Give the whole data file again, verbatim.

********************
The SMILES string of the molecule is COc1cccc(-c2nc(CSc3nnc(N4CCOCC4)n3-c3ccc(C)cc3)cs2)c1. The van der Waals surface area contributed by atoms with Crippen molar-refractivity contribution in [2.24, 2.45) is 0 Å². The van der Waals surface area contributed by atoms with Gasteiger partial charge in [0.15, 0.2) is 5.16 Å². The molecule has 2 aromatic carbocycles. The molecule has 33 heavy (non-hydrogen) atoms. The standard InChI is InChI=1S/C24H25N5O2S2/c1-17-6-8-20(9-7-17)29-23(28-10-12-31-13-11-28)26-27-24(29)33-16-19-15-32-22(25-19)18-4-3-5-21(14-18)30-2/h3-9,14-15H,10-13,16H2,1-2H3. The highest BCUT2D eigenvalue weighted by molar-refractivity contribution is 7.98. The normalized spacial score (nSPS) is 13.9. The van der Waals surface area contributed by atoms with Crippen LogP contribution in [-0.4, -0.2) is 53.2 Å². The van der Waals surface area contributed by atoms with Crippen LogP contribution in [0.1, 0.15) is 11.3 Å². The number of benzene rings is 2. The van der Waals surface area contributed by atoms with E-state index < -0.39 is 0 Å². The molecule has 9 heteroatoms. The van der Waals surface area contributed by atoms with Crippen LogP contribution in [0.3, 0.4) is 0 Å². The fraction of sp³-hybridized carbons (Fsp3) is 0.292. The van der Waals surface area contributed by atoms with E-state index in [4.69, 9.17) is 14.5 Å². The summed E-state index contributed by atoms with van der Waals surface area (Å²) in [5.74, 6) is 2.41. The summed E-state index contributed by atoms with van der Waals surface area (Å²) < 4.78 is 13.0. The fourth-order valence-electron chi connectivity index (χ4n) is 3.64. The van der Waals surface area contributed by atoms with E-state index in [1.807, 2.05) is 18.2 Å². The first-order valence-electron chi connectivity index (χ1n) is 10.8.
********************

The SMILES string of the molecule is COc1cccc(-c2nc(CSc3nnc(N4CCOCC4)n3-c3ccc(C)cc3)cs2)c1. The van der Waals surface area contributed by atoms with Crippen molar-refractivity contribution in [2.24, 2.45) is 0 Å². The van der Waals surface area contributed by atoms with Gasteiger partial charge in [0.15, 0.2) is 5.16 Å². The molecule has 2 aromatic carbocycles. The molecule has 33 heavy (non-hydrogen) atoms. The standard InChI is InChI=1S/C24H25N5O2S2/c1-17-6-8-20(9-7-17)29-23(28-10-12-31-13-11-28)26-27-24(29)33-16-19-15-32-22(25-19)18-4-3-5-21(14-18)30-2/h3-9,14-15H,10-13,16H2,1-2H3. The highest BCUT2D eigenvalue weighted by molar-refractivity contribution is 7.98. The normalized spacial score (nSPS) is 13.9. The van der Waals surface area contributed by atoms with Crippen LogP contribution in [-0.4, -0.2) is 53.2 Å². The van der Waals surface area contributed by atoms with Crippen LogP contribution in [0.1, 0.15) is 11.3 Å². The number of benzene rings is 2. The van der Waals surface area contributed by atoms with E-state index < -0.39 is 0 Å². The molecule has 9 heteroatoms. The van der Waals surface area contributed by atoms with Crippen LogP contribution in [0.3, 0.4) is 0 Å². The fraction of sp³-hybridized carbons (Fsp3) is 0.292. The van der Waals surface area contributed by atoms with E-state index in [4.69, 9.17) is 14.5 Å². The summed E-state index contributed by atoms with van der Waals surface area (Å²) in [5.74, 6) is 2.41. The summed E-state index contributed by atoms with van der Waals surface area (Å²) < 4.78 is 13.0. The fourth-order valence-electron chi connectivity index (χ4n) is 3.64. The van der Waals surface area contributed by atoms with E-state index in [1.807, 2.05) is 18.2 Å². The first-order valence-electron chi connectivity index (χ1n) is 10.8.